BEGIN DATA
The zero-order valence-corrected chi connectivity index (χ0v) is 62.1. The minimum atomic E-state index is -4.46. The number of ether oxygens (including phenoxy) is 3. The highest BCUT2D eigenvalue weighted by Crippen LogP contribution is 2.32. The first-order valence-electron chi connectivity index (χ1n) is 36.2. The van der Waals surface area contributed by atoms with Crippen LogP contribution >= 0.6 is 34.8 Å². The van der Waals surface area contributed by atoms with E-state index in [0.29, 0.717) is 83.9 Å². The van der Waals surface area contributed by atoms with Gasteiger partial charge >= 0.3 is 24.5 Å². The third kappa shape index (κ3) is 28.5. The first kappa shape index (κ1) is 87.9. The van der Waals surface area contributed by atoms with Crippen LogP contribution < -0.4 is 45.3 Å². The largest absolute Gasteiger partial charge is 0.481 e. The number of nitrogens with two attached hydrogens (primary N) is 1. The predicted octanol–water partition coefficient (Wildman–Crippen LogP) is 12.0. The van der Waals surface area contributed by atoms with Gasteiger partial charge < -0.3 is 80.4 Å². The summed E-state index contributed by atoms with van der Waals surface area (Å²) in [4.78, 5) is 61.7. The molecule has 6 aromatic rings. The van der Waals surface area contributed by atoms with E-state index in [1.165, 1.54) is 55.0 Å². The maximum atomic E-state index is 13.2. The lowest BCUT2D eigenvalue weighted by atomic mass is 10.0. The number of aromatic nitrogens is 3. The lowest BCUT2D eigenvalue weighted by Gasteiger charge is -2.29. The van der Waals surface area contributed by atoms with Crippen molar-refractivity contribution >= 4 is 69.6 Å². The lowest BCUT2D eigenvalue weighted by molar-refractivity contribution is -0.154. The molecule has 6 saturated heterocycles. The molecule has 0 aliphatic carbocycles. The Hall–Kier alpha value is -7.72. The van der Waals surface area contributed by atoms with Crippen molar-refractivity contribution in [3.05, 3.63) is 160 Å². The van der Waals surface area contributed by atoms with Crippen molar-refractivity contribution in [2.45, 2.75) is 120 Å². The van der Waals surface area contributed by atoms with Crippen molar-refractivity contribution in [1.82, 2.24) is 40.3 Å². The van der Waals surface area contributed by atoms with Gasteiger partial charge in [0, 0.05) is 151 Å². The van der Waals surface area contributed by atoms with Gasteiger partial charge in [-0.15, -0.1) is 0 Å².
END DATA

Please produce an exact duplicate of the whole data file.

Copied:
The zero-order valence-corrected chi connectivity index (χ0v) is 62.1. The minimum atomic E-state index is -4.46. The number of ether oxygens (including phenoxy) is 3. The highest BCUT2D eigenvalue weighted by Crippen LogP contribution is 2.32. The first-order valence-electron chi connectivity index (χ1n) is 36.2. The van der Waals surface area contributed by atoms with Crippen LogP contribution >= 0.6 is 34.8 Å². The van der Waals surface area contributed by atoms with E-state index in [0.29, 0.717) is 83.9 Å². The van der Waals surface area contributed by atoms with Gasteiger partial charge >= 0.3 is 24.5 Å². The third kappa shape index (κ3) is 28.5. The first kappa shape index (κ1) is 87.9. The van der Waals surface area contributed by atoms with Crippen LogP contribution < -0.4 is 45.3 Å². The largest absolute Gasteiger partial charge is 0.481 e. The number of nitrogens with two attached hydrogens (primary N) is 1. The predicted octanol–water partition coefficient (Wildman–Crippen LogP) is 12.0. The van der Waals surface area contributed by atoms with Gasteiger partial charge < -0.3 is 80.4 Å². The summed E-state index contributed by atoms with van der Waals surface area (Å²) in [4.78, 5) is 61.7. The molecule has 6 aromatic rings. The van der Waals surface area contributed by atoms with E-state index in [1.165, 1.54) is 55.0 Å². The maximum atomic E-state index is 13.2. The lowest BCUT2D eigenvalue weighted by atomic mass is 10.0. The number of aromatic nitrogens is 3. The lowest BCUT2D eigenvalue weighted by Gasteiger charge is -2.29. The van der Waals surface area contributed by atoms with Crippen molar-refractivity contribution >= 4 is 69.6 Å². The lowest BCUT2D eigenvalue weighted by molar-refractivity contribution is -0.154. The molecule has 6 saturated heterocycles. The molecule has 0 aliphatic carbocycles. The Hall–Kier alpha value is -7.72. The van der Waals surface area contributed by atoms with Crippen molar-refractivity contribution in [3.05, 3.63) is 160 Å². The van der Waals surface area contributed by atoms with Crippen molar-refractivity contribution in [2.45, 2.75) is 120 Å². The van der Waals surface area contributed by atoms with Crippen molar-refractivity contribution in [1.82, 2.24) is 40.3 Å². The van der Waals surface area contributed by atoms with Gasteiger partial charge in [0, 0.05) is 151 Å². The van der Waals surface area contributed by atoms with Gasteiger partial charge in [-0.15, -0.1) is 0 Å².